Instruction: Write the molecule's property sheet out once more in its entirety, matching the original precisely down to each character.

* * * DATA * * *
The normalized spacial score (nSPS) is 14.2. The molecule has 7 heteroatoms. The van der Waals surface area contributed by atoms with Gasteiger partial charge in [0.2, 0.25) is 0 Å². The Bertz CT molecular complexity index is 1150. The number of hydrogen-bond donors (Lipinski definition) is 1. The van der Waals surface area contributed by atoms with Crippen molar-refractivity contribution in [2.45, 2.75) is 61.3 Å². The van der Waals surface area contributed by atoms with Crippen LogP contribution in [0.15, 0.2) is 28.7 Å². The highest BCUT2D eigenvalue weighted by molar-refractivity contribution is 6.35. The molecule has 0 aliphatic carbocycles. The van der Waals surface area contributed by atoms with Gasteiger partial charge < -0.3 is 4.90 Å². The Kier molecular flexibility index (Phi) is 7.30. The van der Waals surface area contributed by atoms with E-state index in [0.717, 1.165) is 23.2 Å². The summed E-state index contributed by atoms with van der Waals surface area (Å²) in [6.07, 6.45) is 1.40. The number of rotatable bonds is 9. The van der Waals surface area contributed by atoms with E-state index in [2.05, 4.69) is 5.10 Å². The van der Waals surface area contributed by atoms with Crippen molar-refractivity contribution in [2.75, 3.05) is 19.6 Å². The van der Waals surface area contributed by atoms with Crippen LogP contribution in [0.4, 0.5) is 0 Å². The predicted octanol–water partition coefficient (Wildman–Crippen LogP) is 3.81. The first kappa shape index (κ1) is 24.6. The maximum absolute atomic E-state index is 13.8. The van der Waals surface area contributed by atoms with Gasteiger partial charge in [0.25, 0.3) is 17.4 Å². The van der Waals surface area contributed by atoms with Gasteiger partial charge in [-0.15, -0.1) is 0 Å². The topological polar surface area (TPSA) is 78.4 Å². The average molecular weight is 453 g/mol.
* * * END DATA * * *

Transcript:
The normalized spacial score (nSPS) is 14.2. The molecule has 7 heteroatoms. The van der Waals surface area contributed by atoms with Gasteiger partial charge in [0.2, 0.25) is 0 Å². The Bertz CT molecular complexity index is 1150. The number of hydrogen-bond donors (Lipinski definition) is 1. The van der Waals surface area contributed by atoms with Crippen molar-refractivity contribution in [2.45, 2.75) is 61.3 Å². The van der Waals surface area contributed by atoms with Crippen LogP contribution in [0.15, 0.2) is 28.7 Å². The highest BCUT2D eigenvalue weighted by molar-refractivity contribution is 6.35. The molecule has 0 aliphatic carbocycles. The van der Waals surface area contributed by atoms with Gasteiger partial charge < -0.3 is 4.90 Å². The Kier molecular flexibility index (Phi) is 7.30. The van der Waals surface area contributed by atoms with E-state index in [0.717, 1.165) is 23.2 Å². The summed E-state index contributed by atoms with van der Waals surface area (Å²) in [6.07, 6.45) is 1.40. The number of rotatable bonds is 9. The van der Waals surface area contributed by atoms with E-state index in [2.05, 4.69) is 5.10 Å². The van der Waals surface area contributed by atoms with Crippen molar-refractivity contribution in [2.75, 3.05) is 19.6 Å². The van der Waals surface area contributed by atoms with Crippen LogP contribution in [0.4, 0.5) is 0 Å². The predicted octanol–water partition coefficient (Wildman–Crippen LogP) is 3.81. The first kappa shape index (κ1) is 24.6. The maximum absolute atomic E-state index is 13.8. The van der Waals surface area contributed by atoms with Gasteiger partial charge in [0.25, 0.3) is 17.4 Å². The van der Waals surface area contributed by atoms with Gasteiger partial charge in [-0.15, -0.1) is 0 Å². The topological polar surface area (TPSA) is 78.4 Å². The average molecular weight is 453 g/mol.